Monday, May 24, 2010


This week, in studying for my class on 1 Corinthians, I was impressed again with the importance placed on baptism in the New Testament. Paul writes in 1:12-13 – “Now I mean this, that each one of you is saying, ‘I am of Paul,’ and ‘I of Apollos,’ and ‘I of Cephas,’ and ‘I of Christ.’ Has Christ been divided? Paul was not crucified for you, was he? Or were you baptized in the name of Paul?” (NASU)

The name “Christian” itself means, “I belong to Christ.” The Corinthians were condemned for their divided allegiances. The litmus test Paul gives for their allegiance is three-fold:
  1. Is Christ divided? – Was He ever intended to be? They knew the answer. To ask the question was to answer it.
  2. Was Paul crucified for you? – Again to ask the question was to answer it. Paul was the one writing to them. It was Jesus who was crucified (Romans 5:6-9), and they fully well knew it.
  3. Were you baptized in the name of Paul? – This is the one that grabs my attention. Too many today will argue against the importance of baptism, or relegate it to optional status, all the while missing the obvious import placed upon it by Scripture.
One of my favorite authors, who is not a member of the church of Christ, is accustomed to saying that passages like Romans 6 are “dry passages.” In other words, though they speak of baptism, they are not talking about water baptism. What other kind of baptism could they be speaking of? Water baptism is the only baptism that is commanded (cf. Acts 10:47-48). It is not John’s baptism (cf. Acts 19:3-5). There are only two instances of “Holy Spirit baptism” recorded in scripture — one was promised (Acts 1:8; 2:1-4), and the other was under extenuating circumstances (Acts 10:44-45; 11:15-17).

To be fair, the individual referenced above, believes in baptism, even the essentiality of it, but only as a sign of what has already taken place. If baptism is but “an outward sign of an inward grace,” it is both a sign of what God has done (Colossians 2:12), and a sign of the submission of the sinner to His will. Calling baptism a sign does not negate its necessity. We are united with Christ’s death, burial, and resurrection in baptism (Romans 6:4-6). A symbol? Perhaps — but, a symbol of a genuine reality that cannot be separated from the symbol, or placed before the symbol.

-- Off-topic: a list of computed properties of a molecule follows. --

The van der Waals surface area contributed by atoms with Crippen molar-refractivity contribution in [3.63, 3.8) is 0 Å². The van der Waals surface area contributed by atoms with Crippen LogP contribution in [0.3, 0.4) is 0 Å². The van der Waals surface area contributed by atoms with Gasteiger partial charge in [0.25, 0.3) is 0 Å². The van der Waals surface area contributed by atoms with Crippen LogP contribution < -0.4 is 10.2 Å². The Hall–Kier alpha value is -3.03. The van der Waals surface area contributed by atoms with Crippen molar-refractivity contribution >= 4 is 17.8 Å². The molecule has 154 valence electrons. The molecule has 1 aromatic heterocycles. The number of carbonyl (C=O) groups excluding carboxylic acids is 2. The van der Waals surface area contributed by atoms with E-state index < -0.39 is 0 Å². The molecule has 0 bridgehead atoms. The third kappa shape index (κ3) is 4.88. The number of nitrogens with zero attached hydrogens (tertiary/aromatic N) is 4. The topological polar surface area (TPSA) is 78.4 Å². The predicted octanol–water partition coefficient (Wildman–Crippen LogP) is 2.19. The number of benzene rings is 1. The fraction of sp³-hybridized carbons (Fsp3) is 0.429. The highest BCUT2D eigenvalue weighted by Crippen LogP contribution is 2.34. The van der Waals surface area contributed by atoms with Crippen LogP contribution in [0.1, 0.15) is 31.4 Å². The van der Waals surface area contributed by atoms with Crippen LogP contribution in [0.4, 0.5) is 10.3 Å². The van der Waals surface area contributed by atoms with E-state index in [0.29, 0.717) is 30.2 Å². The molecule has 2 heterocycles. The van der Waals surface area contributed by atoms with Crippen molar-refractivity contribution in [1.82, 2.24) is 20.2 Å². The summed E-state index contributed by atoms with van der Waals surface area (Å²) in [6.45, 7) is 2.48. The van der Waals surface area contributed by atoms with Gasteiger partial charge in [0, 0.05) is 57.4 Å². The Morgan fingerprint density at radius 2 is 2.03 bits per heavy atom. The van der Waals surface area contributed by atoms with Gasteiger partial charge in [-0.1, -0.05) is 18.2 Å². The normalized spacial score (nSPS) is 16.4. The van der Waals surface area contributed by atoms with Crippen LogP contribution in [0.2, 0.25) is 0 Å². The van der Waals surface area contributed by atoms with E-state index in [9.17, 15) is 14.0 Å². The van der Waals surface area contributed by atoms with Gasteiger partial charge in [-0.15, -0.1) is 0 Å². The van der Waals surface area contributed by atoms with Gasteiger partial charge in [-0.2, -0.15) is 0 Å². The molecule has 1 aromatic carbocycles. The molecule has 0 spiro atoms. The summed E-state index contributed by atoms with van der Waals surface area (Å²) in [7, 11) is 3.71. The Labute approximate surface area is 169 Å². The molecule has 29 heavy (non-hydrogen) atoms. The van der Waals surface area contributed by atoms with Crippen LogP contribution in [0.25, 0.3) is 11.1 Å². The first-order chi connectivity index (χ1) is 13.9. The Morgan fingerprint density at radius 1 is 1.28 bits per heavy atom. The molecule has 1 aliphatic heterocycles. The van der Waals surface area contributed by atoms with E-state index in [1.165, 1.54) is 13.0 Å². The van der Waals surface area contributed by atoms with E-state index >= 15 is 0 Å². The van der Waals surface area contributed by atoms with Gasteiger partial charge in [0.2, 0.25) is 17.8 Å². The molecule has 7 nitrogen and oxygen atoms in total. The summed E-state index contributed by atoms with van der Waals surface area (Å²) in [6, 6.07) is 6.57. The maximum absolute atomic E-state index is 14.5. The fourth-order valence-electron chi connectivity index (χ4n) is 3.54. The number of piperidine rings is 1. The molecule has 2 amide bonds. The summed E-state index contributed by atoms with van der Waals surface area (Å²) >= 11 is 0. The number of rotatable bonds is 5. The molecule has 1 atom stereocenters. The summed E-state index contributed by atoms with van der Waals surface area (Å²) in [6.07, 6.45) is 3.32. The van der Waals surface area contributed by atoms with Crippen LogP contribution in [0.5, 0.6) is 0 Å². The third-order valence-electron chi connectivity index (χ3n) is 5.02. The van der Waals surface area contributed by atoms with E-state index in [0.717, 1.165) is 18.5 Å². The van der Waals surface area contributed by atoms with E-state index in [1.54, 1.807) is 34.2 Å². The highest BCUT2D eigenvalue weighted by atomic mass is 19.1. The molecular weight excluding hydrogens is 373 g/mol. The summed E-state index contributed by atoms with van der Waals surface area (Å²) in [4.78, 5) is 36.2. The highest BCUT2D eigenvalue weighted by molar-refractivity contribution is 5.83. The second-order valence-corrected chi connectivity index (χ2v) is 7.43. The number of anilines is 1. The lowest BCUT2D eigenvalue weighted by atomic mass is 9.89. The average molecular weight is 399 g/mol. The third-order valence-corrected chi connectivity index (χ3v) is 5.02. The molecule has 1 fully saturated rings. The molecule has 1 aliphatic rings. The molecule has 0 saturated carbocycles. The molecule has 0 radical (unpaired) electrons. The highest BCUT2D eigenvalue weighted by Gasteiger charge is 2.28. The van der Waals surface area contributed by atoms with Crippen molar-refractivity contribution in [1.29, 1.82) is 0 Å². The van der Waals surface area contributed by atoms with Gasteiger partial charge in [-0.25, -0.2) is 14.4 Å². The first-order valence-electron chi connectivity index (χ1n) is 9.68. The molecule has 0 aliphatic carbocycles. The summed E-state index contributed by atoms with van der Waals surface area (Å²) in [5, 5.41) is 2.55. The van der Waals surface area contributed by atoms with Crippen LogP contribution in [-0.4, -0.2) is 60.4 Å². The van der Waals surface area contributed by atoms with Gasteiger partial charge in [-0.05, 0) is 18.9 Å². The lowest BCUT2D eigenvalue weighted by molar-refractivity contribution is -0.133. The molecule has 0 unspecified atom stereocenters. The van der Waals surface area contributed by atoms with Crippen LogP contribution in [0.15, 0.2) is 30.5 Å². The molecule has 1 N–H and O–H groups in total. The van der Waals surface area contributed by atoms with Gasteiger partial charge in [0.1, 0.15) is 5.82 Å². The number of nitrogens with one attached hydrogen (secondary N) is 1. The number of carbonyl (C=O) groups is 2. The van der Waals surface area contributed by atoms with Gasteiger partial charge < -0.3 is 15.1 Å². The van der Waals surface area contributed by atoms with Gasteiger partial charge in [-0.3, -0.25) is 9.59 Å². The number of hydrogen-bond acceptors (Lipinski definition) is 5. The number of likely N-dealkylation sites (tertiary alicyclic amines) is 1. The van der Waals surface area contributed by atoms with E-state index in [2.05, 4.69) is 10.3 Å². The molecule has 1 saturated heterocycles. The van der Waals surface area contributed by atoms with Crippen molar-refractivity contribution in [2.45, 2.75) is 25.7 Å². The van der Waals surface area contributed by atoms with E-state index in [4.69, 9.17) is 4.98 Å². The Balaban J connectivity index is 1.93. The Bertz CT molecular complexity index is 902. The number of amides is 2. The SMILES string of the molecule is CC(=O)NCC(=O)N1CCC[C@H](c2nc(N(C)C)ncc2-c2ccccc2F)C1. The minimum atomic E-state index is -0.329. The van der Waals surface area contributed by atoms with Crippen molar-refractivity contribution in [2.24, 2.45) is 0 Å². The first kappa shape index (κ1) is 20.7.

Scoffers often raise the objection, “What if an individual dies on the way to be baptized?” Listen, God is the judge of men’s hearts. But shouldn’t the opposite be examined as well? What if an individual claiming to belong to Christ dies all the while refusing to be baptized? All I can judge is what I know the Scriptures to teach. Jesus, Peter, Paul, and all other New Testament writers that deal with the subject command baptism. If I refuse, despite all claims to the contrary, I am living in rebellion to Christ. Johnny Ramsey used to say, “Isn’t it strange that the only sinless man to have ever lived said, ‘I must be baptized,’ while admitted sinners today refuse to be.’”

Yes, strange indeed!


  1. thanks john for this post. If you feel inspired to write again, could you include suggestions one might say to people they love and are close to who truly believe that they have be baptized by sprinkling? As I tried to discuss this issue and had some examples from scripture, they said they didn't want to hear it.

  2. Thanks Anna. I'll work on that soon.